There used to be a nice restaurant near my house. At every meal, a couple of minutes after the food had been served, the owner's wife would emerge from the kitchen to hover over us. She'd say, "It's delicious?" She was half asking, half insisting. I get the same vibe from Sword & Sworcery.
"TWEET THIS?" the game asks/insists, dozens of times. A message appears after solving a puzzle: "The dark moon reigns and we just woke a Sylvan sprite surrounded by four little round trees in the darkest woods." And a menu slides out: "TWEET THIS?" This feature shall henceforth be known as the Unfollow-matic.
See, it's not enough to have solved the puzzle and awakened the sprite. Simply experiencing a happy turn of events does not, in itself, sate this game's appetite for innocent joy. No, the moment must also be commemorated and celebrated.
I'm not just talking about the misguided Twitter-spam. Tweetability aside, the countless cutesy dialog boxes "Are you feeling that peculiar vibe? It is a time of miracles!" are overbearing enough themselves. After every minor success, yet another pithy scrawl descends on the scene to recap, and thereby diminish, what just happened.
This tic strikes me as especially odd given that last year, Superbrothers published an inspiring manifesto titled Less Talk, More Rock. It made a convincing argument for the beauty of nonverbal communication in games. And indeed, Sword & Sworcery is packed with gorgeous nonverbal flourishes. The trouble is that it won't shut up about them.
Still, I'd be inclined to look past the game's excessive earnestness if it were so wondrous as its trappings imply. Don't get me wrong, I was ready to be swept up in Sword & Sworcery's magic. Each of those delightful touches a deer scampering away into the woods, a boss grappling with you in perfect rhythm to the music seems to hold the promise of something greater.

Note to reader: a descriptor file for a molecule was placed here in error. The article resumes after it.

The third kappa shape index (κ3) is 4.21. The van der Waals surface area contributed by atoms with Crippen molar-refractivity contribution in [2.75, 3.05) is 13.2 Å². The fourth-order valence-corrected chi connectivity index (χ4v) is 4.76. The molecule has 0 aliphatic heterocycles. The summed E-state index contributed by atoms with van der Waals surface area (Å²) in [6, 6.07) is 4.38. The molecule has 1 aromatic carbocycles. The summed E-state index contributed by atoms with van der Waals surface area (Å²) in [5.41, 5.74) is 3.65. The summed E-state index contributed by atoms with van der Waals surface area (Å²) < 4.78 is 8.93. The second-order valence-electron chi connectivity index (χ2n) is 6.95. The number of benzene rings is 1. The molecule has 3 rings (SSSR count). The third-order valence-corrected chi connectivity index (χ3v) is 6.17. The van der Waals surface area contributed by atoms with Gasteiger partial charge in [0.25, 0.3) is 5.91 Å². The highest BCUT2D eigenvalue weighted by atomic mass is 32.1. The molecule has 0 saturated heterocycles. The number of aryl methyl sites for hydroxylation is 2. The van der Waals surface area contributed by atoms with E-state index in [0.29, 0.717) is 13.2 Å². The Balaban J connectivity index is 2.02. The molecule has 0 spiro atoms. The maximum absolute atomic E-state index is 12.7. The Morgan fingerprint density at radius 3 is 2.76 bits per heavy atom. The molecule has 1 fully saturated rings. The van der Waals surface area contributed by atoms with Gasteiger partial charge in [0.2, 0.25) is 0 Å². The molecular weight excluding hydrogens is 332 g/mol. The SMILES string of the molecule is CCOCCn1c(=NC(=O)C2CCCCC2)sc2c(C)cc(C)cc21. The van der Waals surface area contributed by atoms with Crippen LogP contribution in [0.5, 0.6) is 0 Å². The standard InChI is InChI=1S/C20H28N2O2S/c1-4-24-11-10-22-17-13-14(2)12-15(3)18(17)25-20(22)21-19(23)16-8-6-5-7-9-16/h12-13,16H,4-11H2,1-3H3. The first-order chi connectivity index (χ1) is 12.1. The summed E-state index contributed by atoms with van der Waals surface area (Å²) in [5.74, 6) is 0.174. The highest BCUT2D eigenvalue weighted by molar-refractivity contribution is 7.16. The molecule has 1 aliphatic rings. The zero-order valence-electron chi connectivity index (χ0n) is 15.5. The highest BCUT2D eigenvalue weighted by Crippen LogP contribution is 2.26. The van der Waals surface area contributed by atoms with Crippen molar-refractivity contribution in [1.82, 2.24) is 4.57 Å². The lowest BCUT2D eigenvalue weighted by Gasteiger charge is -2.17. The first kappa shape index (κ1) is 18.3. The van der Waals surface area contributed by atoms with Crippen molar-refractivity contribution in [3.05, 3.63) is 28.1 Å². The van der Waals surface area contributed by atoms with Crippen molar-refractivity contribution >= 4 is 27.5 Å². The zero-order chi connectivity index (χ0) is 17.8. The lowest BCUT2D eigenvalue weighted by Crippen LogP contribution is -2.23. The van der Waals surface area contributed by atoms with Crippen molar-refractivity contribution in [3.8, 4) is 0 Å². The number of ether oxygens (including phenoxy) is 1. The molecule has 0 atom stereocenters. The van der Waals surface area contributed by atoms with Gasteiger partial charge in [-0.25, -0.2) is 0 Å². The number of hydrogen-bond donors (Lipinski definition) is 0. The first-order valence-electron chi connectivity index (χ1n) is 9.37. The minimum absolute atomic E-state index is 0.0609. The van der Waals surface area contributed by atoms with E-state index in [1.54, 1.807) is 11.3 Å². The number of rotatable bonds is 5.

In this case, however, the details are just that. It's not that they're incoherent. (That wouldn't even be a problem, as indie developers like Cactus and Mark Essen regularly create moving games of great incoherence.) No, all the little pieces in Sword & Sworcery speak to each other. They simply never add up to a larger whole. The spirit of the game doesn't aspire to much beyond a broad sense that adventuring is neat, and hey, joy is super, too.
Maybe that's what The Archetype is getting at when he says, "S:S&S EP does not produce the transcendent experience." It could be that the world's sweet curios are meant to stand on their own, content in their simple pleasures. That's fair. But I also believe it's fair to ask that art at least transcend itself.
Sword & Sworcery does accomplish that feat in one respect, by broadening the idea of what a game can be. I'm not talking about touch controls (somewhat clumsy) or the fact that it's on the iPad (not the first or the last). Rather, this work stands out in its willingness to subdue the goal-oriented aspects of gaming while still embracing the idea of a quest. These are purely formal concerns, though, which leave me a bit cold.
I realise that's an odd thing to say about a game of such exceeding warmth. There's no doubt of the passion and heart that went into the creation of Sword & Sworcery. The artistry is extraordinary. The resulting art is not, not quite. Artistry is important, and I admire it to the fullest extent. In considerations of art, though, I want something more profound. Love, perhaps.
Superbrothers: Sword & Sworcery EP is out now on iPad. A version for iPhone and iPod Touch will be released in April.